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ABOUT THE NFPF

Exhibition Reel of Two Color Film (ca. 1929)

An experimental color short in Brewster Color, preserved by George Eastman House and presented on the More Treasures DVD set.

2013 AVANT-GARDE MASTERS GRANTS AWARDED
Joseph Cornell Discovery Among 16 Films Slated for Preservation

Contact: Jeff Lambert (415-392-7294, lambert@filmpreservation.org)

San Francisco, CA (July 18, 2013)—A mysterious Joseph Cornell film, discovered in a box left by the artist, and landmark experimental works by four other filmmakers will be saved through the 2013 Avant-Garde Masters Grants awarded by The Film Foundation and the National Film Preservation Foundation. All told, 16 films will be preserved and made available through the 2013 grants.

"Cornell's mastery at linking seemingly disparate imagery, from cutting together found footage in his films to juxtaposing cast off objects in his well-known box constructions, is vividly on display here," said Jodi Hauptman, author of Joseph Cornell: Stargazing in Cinema and Curator, MoMA Department of Drawing and Prints. “Thanks to this Avant-Garde Masters grant from The Film Foundation and the NFPF, MoMA will be able to preserve this fascinating discovery and share it with the public.”

Also green-lighted for preservation are Analytical Studies Part III: Color Frame Passages (1973–1974) and Analytical Studies Part IV: Blank Color Frames by Paul Sharits (Anthology Film Archives); Green (1988) by Luther Price (Bard College); Burma Road (1977) and 1970 Gay Pride Parade (1991) by Marguerite Paris (Mix NYC); and ten films by Tom Chomont (UCLA Film & Television Archive).

Now in its eleventh year, the Avant-Garde Masters Grants is the pioneering program funded by The Film Foundation and managed by the NFPF that saves films significant to the development of the avant-garde in America. The grants have preserved works by 53 artists, including Kenneth Anger, Samuel Beckett, Shirley Clarke, Bruce Conner, Oskar Fischinger, Hollis Frampton, Ernie Gehr, George and Mike Kuchar, and Carolee Schneemann. The full roster of projects is available on the NFPF Web site, www.filmpreservation.org.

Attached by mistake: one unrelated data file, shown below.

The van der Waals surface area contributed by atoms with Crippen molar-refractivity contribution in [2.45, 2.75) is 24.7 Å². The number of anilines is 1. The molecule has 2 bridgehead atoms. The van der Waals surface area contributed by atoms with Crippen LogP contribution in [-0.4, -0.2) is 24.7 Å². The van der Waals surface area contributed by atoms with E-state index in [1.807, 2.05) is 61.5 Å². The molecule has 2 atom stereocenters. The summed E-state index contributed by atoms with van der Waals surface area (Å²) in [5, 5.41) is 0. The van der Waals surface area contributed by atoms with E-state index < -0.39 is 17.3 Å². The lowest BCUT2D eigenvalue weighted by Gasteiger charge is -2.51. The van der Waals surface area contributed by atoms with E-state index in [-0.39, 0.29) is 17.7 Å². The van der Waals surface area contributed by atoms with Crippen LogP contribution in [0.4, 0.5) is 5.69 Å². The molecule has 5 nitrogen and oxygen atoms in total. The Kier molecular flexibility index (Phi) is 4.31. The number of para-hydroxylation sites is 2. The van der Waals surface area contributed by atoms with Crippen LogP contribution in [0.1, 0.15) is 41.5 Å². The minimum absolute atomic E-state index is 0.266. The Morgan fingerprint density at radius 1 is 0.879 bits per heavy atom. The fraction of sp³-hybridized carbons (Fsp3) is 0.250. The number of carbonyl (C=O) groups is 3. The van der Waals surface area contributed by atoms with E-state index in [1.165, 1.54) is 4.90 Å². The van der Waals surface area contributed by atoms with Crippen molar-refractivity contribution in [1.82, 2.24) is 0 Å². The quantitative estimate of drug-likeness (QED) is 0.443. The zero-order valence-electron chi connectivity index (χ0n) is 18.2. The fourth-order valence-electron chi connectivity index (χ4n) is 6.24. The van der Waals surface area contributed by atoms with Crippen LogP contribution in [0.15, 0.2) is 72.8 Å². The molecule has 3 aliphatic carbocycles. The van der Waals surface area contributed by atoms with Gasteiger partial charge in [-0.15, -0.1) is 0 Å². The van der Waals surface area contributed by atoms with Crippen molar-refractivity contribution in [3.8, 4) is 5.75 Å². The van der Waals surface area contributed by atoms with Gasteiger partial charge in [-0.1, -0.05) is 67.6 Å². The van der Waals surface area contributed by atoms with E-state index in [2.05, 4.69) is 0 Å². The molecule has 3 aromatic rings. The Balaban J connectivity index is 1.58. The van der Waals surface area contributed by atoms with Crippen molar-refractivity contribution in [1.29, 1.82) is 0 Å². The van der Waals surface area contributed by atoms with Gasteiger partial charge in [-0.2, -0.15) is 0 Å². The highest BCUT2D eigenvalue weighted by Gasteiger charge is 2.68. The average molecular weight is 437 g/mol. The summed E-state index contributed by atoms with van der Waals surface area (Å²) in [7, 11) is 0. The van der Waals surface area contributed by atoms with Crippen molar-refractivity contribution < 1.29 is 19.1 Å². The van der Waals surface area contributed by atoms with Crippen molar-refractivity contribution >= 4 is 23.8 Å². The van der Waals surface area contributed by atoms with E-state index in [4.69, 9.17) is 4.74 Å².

The National Film Preservation Foundation is the nonprofit organization created by the U.S. Congress to help save America’s film heritage. Founded in 1996, the NFPF has supported film preservation in all 50 states, Puerto Rico, and the District of Columbia and has helped save more than 2,000 films and collections. The NFPF is the charitable affiliate of the National Film Preservation Board of the Library of Congress.

Created in 1990 by Martin Scorsese, The Film Foundation is dedicated to protecting and preserving motion picture history. By working in partnership with the leading archives and studios, the foundation has saved nearly 600 films. In addition to the preservation, restoration, and presentation of classic cinema, the foundation teaches young people about film language and history through The Story of Movies, the organization's groundbreaking educational program that is currently used in over 100,000 classrooms. Joining Scorsese on the board of directors are Woody Allen, Paul Thomas Anderson, Wes Anderson, Francis Ford Coppola, Clint Eastwood, Curtis Hanson, Peter Jackson, Ang Lee, George Lucas, Alexander Payne, Robert Redford, and Steven Spielberg. The Film Foundation is aligned with the Directors Guild of America.

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